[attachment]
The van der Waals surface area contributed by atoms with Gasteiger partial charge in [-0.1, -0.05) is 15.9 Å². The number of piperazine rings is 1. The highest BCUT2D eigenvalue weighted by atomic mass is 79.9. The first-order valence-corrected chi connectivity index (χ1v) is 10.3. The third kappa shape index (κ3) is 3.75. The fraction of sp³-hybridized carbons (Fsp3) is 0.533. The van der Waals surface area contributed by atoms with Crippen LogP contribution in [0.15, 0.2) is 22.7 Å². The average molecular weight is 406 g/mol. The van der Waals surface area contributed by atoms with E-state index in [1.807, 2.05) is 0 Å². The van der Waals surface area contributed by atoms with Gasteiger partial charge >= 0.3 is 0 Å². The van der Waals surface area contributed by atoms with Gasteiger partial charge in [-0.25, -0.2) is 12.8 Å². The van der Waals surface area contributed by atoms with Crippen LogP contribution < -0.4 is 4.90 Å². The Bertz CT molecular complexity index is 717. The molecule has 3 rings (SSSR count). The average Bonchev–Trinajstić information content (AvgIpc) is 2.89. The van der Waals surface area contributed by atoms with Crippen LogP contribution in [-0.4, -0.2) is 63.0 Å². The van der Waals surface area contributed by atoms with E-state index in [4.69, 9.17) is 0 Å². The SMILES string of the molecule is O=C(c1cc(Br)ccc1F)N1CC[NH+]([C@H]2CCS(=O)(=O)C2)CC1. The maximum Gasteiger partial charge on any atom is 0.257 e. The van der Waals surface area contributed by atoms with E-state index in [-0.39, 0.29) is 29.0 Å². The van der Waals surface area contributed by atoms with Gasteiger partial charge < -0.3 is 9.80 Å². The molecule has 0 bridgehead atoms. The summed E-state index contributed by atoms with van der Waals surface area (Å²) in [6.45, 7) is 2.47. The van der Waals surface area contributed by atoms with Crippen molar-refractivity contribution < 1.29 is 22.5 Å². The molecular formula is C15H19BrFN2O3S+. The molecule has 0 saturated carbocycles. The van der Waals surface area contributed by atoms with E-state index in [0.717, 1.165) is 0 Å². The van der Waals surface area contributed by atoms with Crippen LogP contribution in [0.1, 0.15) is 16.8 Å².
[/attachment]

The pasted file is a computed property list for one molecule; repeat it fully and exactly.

The van der Waals surface area contributed by atoms with Gasteiger partial charge in [-0.1, -0.05) is 15.9 Å². The number of piperazine rings is 1. The highest BCUT2D eigenvalue weighted by atomic mass is 79.9. The first-order valence-corrected chi connectivity index (χ1v) is 10.3. The third kappa shape index (κ3) is 3.75. The fraction of sp³-hybridized carbons (Fsp3) is 0.533. The van der Waals surface area contributed by atoms with Crippen LogP contribution in [0.15, 0.2) is 22.7 Å². The average molecular weight is 406 g/mol. The van der Waals surface area contributed by atoms with E-state index in [1.807, 2.05) is 0 Å². The van der Waals surface area contributed by atoms with Gasteiger partial charge >= 0.3 is 0 Å². The van der Waals surface area contributed by atoms with Gasteiger partial charge in [-0.25, -0.2) is 12.8 Å². The van der Waals surface area contributed by atoms with Crippen LogP contribution < -0.4 is 4.90 Å². The Bertz CT molecular complexity index is 717. The molecule has 3 rings (SSSR count). The average Bonchev–Trinajstić information content (AvgIpc) is 2.89. The van der Waals surface area contributed by atoms with Crippen LogP contribution in [-0.4, -0.2) is 63.0 Å². The van der Waals surface area contributed by atoms with E-state index in [4.69, 9.17) is 0 Å². The SMILES string of the molecule is O=C(c1cc(Br)ccc1F)N1CC[NH+]([C@H]2CCS(=O)(=O)C2)CC1. The maximum Gasteiger partial charge on any atom is 0.257 e. The van der Waals surface area contributed by atoms with E-state index in [-0.39, 0.29) is 29.0 Å². The van der Waals surface area contributed by atoms with Gasteiger partial charge < -0.3 is 9.80 Å². The molecule has 0 bridgehead atoms. The summed E-state index contributed by atoms with van der Waals surface area (Å²) in [6.45, 7) is 2.47. The van der Waals surface area contributed by atoms with Crippen molar-refractivity contribution < 1.29 is 22.5 Å². The molecular formula is C15H19BrFN2O3S+. The molecule has 0 saturated carbocycles. The van der Waals surface area contributed by atoms with E-state index in [0.717, 1.165) is 0 Å². The van der Waals surface area contributed by atoms with Crippen LogP contribution in [0.1, 0.15) is 16.8 Å².